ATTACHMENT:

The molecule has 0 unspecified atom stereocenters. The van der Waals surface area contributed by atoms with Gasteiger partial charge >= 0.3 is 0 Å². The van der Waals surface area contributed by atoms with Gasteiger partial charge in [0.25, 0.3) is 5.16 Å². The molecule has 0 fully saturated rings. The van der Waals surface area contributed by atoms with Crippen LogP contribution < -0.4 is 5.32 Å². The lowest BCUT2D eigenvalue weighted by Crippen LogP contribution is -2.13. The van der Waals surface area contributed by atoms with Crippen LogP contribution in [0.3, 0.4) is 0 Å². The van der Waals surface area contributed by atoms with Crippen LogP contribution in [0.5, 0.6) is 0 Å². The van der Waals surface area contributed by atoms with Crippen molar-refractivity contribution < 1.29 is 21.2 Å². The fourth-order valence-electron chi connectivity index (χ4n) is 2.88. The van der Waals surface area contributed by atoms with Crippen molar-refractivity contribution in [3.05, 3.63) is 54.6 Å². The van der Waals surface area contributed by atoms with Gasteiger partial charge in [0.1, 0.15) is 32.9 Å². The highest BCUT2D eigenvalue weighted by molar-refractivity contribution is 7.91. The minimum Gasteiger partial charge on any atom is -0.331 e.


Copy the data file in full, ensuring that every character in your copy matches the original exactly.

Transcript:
The molecule has 0 unspecified atom stereocenters. The van der Waals surface area contributed by atoms with Gasteiger partial charge >= 0.3 is 0 Å². The van der Waals surface area contributed by atoms with Gasteiger partial charge in [0.25, 0.3) is 5.16 Å². The molecule has 0 fully saturated rings. The van der Waals surface area contributed by atoms with Crippen LogP contribution < -0.4 is 5.32 Å². The lowest BCUT2D eigenvalue weighted by Crippen LogP contribution is -2.13. The van der Waals surface area contributed by atoms with Crippen LogP contribution in [0.3, 0.4) is 0 Å². The van der Waals surface area contributed by atoms with Crippen LogP contribution in [0.5, 0.6) is 0 Å². The van der Waals surface area contributed by atoms with Crippen molar-refractivity contribution < 1.29 is 21.2 Å². The fourth-order valence-electron chi connectivity index (χ4n) is 2.88. The van der Waals surface area contributed by atoms with Crippen molar-refractivity contribution in [3.05, 3.63) is 54.6 Å². The van der Waals surface area contributed by atoms with Gasteiger partial charge in [0.1, 0.15) is 32.9 Å². The highest BCUT2D eigenvalue weighted by molar-refractivity contribution is 7.91. The minimum Gasteiger partial charge on any atom is -0.331 e.